— Kathryn Schulz, ‘Scratch That,’ The New Yorker
I will cut adrift — I will sit on pavements and drink coffee — I will dream; I will take my mind out of its iron cage and let it swim — this fine October.
— Virginia Woolf
IS THERE REALLY A COVID ‘NIGHTMARE VARIANT’ SPREADING?
by Aiden Vaziri
While the United States contends with the newly detected COVID omicron BQ.1 subvariants, another highly mutated strain of the coronavirus called XBB is tearing across Southeast Asia, where in some countries, it has caused the number of cases to double in a day.
Some more sensationalist reports have called XBB a “nightmare variant” due to its apparent ability to evade immunity and dampen some therapies. But infectious disease experts say it is too soon to jump to such broad conclusions.
“That is pretty irresponsible reporting because it’s impossible to know what all these variants mean,” said UC Berkeley infectious disease expert John Swartzberg.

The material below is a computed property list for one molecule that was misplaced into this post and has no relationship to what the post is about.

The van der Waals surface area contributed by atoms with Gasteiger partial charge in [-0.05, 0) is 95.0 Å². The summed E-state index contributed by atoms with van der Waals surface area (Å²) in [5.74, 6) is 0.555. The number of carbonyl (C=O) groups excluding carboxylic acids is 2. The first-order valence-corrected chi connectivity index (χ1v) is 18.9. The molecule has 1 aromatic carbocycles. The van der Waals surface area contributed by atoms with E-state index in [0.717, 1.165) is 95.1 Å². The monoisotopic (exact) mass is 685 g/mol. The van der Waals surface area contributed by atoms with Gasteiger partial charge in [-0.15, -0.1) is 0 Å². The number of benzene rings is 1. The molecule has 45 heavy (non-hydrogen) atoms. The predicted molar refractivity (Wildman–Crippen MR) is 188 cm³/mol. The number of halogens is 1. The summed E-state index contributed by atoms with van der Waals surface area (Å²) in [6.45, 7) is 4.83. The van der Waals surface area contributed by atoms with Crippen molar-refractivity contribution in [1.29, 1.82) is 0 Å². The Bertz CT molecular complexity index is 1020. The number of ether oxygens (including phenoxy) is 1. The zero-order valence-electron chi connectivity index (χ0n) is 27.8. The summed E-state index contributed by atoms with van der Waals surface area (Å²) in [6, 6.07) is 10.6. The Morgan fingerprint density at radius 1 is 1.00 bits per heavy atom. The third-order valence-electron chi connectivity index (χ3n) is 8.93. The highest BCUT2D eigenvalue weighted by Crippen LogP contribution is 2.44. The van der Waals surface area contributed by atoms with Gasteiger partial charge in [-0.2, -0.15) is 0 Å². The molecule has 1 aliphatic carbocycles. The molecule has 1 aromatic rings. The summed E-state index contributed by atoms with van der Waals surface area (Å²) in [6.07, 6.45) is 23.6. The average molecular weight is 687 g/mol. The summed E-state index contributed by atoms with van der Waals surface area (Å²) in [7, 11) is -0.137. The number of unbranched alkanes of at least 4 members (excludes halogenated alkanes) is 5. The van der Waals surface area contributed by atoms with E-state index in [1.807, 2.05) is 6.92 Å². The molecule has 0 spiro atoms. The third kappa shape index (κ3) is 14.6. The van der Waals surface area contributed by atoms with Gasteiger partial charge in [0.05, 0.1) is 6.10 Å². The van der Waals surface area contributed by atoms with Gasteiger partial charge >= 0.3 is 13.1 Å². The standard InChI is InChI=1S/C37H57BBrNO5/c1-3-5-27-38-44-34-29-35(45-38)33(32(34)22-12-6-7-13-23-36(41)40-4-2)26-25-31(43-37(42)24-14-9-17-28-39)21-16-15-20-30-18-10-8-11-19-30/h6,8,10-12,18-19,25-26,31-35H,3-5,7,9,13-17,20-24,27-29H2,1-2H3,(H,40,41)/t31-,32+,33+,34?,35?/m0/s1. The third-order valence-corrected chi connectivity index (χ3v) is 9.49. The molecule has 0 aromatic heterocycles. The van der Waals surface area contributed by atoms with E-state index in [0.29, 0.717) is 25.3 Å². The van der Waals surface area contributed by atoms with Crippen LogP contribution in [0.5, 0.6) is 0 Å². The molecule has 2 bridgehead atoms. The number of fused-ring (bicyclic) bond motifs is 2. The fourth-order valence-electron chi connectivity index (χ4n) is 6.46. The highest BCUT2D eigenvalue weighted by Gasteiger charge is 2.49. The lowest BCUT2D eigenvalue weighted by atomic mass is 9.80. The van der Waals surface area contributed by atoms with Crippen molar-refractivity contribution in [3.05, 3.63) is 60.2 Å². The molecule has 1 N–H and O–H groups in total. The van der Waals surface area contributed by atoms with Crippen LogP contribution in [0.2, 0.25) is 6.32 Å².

“We are seeing a slew of new variants that are using a similar approach to survive — they are finding ways to evade the way we get immunity from vaccines and previous infection with changes on the spike protein,” he said. “XBB is no different from the others.”
The subvariant was first detected in August in India and has since been sequenced in more than 17 countries, including Bangladesh, Japan and Singapore, where it has caused cases to spike at an alarming rate.
“XBB is now the predominant subvariant circulating in the community, accounting for 54% of local cases,” up from 22% the previous week, according to a bulletin from the Singapore Ministry of Health.
The subvariant has overtaken BA.5, which is estimated to account for 21% of cases in the country — with many of the new cases being reinfections.